When should I start thinking about puppy insurance?
Having a new puppy in the house is exciting – and distracting. But, along with teething troubles, toilet training and establishing house rules, it’s also a time to consider buying puppy insurance, so you’re covered for any vet treatment they might need.
Although you might be tempted to wait until your puppy gets older before you insure them, there are compelling reasons to get your insurance sorted while your dog is still young.
Keeping a dog could be expensive. The PDSA estimates the cost of owning one at anything between £4,600 and £30,800 over the pet’s lifetime. And if you don’t have pet insurance, those costs could get an awful lot higher: vet bills tend to rise across the board year-on year, and the average pet insurance claim is nearly £800. So, if your puppy gets sick and you don’t have insurance, you could end up seriously out of pocket – a dog hip replacement, for example, can cost an eye-watering £9,000 for both hips.
Then there’s the issue of pre-existing health conditions. Many pet insurance policies exclude these from cover. Choosing a longer-term type of pet insurance for your puppy while they’re young can help you avoid this exclusion. Plus, pet insurance prices tend to increase as your dog gets older and you become more likely to make a claim.
Compare puppy insurance policies with us today to help ensure your new pet is protected and you can afford any care they might need. Our guide also answers any questions you might have about getting cover for your puppy.
At a glance
What types of dog insurance are there for my puppy?
There are four main types of puppy insurance:
Lifetime pet insurance – this isn’t the cheapest option, but it’s the most comprehensive. It's usually easiest to get pet insurance by buying a lifetime policy when your pet is young. Your pet will then be covered for life – provided you renew your premium every year. It can include all new and recurring conditions up to a certain cost limit.
Maximum-benefit pet insurance – your puppy will be insured up to a certain cost limit, as long as you renew your policy every year. But, once you’ve claimed up to that limit, your cover for that condition ends. Even if you renew, you can no longer claim for it.
Time-limited pet insurance – this covers conditions up to a cost limit for a maximum of 12 months from the onset of the condition. Once the 12-month period ends, or your cost limit is reached, you can no longer claim for it (even if you renew).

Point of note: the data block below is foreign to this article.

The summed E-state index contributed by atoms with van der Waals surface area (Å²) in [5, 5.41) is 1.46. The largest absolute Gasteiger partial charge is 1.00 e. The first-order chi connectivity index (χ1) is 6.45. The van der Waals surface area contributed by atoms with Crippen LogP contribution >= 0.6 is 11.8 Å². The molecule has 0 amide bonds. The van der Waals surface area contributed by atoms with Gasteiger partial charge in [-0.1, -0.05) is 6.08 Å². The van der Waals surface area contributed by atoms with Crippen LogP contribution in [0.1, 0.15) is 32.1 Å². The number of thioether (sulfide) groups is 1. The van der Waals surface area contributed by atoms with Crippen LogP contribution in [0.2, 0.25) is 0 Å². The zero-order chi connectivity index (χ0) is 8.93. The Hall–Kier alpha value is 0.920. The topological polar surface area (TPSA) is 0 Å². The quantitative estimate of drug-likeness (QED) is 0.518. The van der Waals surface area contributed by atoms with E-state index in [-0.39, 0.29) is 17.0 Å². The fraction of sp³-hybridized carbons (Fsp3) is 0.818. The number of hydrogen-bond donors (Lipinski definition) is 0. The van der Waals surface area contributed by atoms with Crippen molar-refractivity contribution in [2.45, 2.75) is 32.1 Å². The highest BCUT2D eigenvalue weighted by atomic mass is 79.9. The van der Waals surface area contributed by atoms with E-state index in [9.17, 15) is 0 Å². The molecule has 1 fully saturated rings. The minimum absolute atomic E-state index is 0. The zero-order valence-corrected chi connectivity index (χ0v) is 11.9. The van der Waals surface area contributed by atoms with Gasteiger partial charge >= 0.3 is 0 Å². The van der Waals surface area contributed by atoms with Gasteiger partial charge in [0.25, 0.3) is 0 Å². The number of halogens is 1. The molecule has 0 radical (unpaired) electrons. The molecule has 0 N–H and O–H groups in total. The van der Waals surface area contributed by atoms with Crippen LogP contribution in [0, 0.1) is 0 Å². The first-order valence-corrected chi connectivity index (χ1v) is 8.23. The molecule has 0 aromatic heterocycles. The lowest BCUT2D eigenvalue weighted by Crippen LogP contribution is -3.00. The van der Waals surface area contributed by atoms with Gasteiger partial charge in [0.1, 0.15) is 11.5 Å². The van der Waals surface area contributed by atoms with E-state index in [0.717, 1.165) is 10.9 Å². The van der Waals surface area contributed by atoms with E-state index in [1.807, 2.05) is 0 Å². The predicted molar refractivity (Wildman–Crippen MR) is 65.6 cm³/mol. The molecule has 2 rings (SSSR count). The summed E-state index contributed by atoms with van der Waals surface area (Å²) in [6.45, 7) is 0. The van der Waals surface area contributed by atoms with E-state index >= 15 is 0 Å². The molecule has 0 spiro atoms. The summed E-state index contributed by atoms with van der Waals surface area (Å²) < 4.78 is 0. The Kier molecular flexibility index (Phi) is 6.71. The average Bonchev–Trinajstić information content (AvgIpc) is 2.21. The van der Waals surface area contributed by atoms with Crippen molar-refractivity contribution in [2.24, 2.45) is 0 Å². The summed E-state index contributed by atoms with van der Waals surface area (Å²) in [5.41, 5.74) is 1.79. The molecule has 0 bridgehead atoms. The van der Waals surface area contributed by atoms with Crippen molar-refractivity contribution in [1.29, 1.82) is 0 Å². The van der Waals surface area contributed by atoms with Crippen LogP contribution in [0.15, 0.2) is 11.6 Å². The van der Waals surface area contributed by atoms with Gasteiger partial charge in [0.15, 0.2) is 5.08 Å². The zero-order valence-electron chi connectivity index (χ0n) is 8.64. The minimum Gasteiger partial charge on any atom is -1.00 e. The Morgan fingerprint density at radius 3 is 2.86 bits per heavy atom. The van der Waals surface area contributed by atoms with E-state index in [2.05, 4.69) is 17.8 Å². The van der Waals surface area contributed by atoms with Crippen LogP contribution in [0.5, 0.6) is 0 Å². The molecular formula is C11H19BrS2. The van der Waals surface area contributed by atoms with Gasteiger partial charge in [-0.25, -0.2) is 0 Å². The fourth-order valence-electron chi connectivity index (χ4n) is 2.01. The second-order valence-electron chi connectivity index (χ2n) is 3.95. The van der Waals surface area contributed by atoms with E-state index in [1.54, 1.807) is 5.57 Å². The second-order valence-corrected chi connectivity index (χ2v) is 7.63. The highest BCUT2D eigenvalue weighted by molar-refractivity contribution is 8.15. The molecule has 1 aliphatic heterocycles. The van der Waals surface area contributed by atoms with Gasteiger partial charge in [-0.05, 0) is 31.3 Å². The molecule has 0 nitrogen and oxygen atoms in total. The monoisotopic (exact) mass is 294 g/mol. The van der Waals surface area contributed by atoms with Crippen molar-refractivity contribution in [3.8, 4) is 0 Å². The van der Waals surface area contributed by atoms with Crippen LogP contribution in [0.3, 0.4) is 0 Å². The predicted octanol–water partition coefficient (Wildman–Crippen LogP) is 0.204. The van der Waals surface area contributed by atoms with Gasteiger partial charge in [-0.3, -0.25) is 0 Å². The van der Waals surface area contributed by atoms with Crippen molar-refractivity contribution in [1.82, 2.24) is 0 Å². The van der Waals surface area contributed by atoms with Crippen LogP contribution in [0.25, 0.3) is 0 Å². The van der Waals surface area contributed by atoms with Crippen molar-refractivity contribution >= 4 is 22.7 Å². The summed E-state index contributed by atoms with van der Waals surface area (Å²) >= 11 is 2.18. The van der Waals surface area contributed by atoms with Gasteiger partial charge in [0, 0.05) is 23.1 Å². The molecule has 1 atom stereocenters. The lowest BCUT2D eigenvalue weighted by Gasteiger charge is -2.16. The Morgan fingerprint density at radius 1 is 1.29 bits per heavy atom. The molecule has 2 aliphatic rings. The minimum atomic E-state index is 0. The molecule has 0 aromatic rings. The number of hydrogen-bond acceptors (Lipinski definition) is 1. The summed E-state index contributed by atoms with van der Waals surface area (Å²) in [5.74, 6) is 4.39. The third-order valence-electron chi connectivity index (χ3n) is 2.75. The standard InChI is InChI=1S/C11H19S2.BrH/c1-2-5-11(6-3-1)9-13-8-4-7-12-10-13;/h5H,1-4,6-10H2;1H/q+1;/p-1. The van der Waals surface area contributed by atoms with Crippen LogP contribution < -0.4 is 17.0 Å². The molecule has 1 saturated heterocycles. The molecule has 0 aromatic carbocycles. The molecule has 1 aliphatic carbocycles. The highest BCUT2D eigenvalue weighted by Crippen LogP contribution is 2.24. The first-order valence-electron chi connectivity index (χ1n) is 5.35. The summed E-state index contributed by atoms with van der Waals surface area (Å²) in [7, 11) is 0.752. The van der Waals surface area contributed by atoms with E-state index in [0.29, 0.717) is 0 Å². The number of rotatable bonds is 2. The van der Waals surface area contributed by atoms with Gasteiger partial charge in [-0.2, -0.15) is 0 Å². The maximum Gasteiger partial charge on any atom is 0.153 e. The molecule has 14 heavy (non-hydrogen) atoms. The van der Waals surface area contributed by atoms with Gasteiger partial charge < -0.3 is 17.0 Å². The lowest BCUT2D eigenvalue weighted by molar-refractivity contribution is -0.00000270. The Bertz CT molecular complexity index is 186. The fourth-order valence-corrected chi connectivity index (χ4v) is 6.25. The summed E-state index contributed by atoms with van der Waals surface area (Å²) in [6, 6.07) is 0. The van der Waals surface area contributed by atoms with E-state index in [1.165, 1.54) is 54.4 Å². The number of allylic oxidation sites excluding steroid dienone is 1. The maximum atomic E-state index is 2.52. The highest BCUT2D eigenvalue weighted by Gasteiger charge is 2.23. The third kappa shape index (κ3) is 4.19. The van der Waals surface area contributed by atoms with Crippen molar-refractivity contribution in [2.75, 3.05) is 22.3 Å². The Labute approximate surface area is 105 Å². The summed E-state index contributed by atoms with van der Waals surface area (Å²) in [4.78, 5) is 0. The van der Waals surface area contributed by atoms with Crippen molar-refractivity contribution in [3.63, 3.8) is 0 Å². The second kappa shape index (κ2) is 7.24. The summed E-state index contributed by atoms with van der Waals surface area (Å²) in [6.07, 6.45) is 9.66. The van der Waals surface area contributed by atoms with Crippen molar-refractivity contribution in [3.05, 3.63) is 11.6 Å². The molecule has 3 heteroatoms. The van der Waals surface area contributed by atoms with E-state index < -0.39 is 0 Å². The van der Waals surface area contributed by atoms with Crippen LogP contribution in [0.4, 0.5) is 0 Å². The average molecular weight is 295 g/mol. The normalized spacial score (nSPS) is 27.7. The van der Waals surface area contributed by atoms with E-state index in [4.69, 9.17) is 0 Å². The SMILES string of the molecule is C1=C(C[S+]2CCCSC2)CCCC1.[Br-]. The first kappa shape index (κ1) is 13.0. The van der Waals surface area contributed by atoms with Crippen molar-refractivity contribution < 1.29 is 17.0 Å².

Accident-only pet insurance – this is the cheapest option, but it only covers your pet for accidents, not illness.
What does puppy insurance usually cover?
When insuring your furry friend, it’s important to know what they’ll actually be covered for. The last thing you want is for your pup to be unwell or injured, only to find out that your policy won’t pay out for the care they need. Your puppy insurance should cover vet bills, but you need to check exactly which ones. Your policy may also include:
- Dental cover – this might only cover dental work resulting from an accident or illness, so check exactly what’s included.
- Kennel fees – if you had to go into hospital and couldn’t find anyone to look after your pup, this could cover the cost of kennel fees.
- Death by accident or illness – it’s not something you’ll want to think about while your dog is still a waggy bundle of tufty fur, but some policies will cover you up to the value of your pet if they pass away.
- Travelling abroad – if you want to take your puppy on holiday, it’s increasingly easy to do so. Getting your pet insured for travel abroad means you’ll be covered for medical costs – and maybe even the cost of your holiday – if anything happens while you’re away. It’s important to note that your policy may have restrictions. For instance, you may be limited to travelling in Europe, so do check what you’re covered for, before you book your trip.
What doesn't puppy insurance cover?
Policies vary, but you’ll typically find a number of common exclusions. For example, your policy won’t normally cover routine treatments, and you might find that some conditions are excluded. This is important to consider if your pup is a pedigree and prone to certain hereditary conditions.
Check your policy carefully for the following exclusions, and, if necessary, arrange any specialist cover that your pup might need:
- Routine check-ups
- Pre-existing medical conditions
- Flea treatment
- Puppies under a certain age (six to eight weeks)